Jul 21, 2011, 6:00 PM EDT
The New Orleans Hornets have a goal — sell 10,000 season seats.
It’s at the heart of a plan to bolster the bottom line of the franchise and make it more attractive to a local buyer. It also kicks in provisions of the lease that make it hard to move the team out of town.
In other words — they need to do it if they are serious about keeping the Hornets in New Orleans.
The challenge: You try selling season tickets to a sport where there may not be a next season. You try selling during a lockout.
The Times-Picayune has a story on how the Hornets are working at it.
Right now, the Hornets are 1,500 shy of the stated goal of 10,000. (Hornets president Hugh) Weber and (Hornets chairman Jac) Sperling explain to prospective buyers how that number will make moot the team’s attendance benchmarks in the current lease with the state, increase sellouts at the Arena and how close the Hornets are to be leading the league in new ticket sales….
Sperling said the fans with whom he has spoken since the lockout commenced, three weeks into the 100-events-in-100-days campaign, haven’t seemed overly inquisitive about lockout issues, even though the Hornets cannot speak about CBA negotiations under threat of a $1 million fine….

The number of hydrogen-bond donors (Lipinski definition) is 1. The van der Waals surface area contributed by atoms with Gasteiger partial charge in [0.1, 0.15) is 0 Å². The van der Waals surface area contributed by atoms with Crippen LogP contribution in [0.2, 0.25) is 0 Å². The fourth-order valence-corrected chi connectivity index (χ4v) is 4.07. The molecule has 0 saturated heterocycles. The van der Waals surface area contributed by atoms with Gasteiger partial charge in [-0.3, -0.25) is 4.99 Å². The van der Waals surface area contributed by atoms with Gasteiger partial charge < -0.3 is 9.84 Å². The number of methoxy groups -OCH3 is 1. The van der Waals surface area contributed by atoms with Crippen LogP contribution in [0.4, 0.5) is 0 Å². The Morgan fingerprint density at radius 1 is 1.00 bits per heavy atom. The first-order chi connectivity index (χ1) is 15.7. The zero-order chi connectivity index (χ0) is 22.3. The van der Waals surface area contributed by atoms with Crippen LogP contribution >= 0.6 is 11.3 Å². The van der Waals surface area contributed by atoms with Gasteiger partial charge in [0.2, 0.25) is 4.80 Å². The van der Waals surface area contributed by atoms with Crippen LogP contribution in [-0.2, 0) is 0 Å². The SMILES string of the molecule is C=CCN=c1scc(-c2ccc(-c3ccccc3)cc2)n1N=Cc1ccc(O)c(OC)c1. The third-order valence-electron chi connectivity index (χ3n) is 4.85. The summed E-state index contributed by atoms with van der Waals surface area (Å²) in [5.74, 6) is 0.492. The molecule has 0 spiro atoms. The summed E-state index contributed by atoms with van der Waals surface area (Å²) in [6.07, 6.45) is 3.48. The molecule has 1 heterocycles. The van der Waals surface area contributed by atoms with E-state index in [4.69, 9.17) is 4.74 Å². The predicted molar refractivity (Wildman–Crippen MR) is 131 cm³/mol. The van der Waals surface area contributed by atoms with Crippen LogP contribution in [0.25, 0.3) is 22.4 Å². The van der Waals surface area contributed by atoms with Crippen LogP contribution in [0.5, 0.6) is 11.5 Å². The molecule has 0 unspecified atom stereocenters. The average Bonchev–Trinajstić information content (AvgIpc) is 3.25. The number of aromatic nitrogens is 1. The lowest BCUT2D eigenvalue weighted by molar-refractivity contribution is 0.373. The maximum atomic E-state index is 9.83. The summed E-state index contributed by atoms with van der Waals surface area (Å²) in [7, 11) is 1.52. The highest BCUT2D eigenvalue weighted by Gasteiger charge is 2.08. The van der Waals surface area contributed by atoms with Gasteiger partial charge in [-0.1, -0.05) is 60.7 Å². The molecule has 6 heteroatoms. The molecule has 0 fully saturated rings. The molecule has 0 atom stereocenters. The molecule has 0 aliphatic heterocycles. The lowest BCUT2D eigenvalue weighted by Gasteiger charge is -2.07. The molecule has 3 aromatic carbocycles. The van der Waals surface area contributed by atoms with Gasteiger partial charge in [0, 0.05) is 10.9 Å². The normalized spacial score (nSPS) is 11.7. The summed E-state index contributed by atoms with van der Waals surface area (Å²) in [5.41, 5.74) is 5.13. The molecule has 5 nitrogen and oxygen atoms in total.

“The idea is this is about New Orleans, the New Orleans Hornets, and people understand it,” Sperling said. “They ask questions, but in general, people understand the deal. This is about the Hornets in New Orleans. This was our plan. That’s what the purpose is. Our fans understand. We’re trying to achieve our goal. And they want to be part of it.”
Most teams don’t sell a lot of season tickets this time of year anyway (unless they scored big in free agency — the Heat phones were ringing off the hook this time last summer). But the Hornets are working it and they are making the right argument — this is about keeping a team in New Orleans. Frame the argument as civic pride, not the lockout or Chris Paul possibly leaving (even if the new Collective Bargaining Agreement could make life a lot better for smaller market clubs like the Hornets and make it easier to keep Chris Paul).
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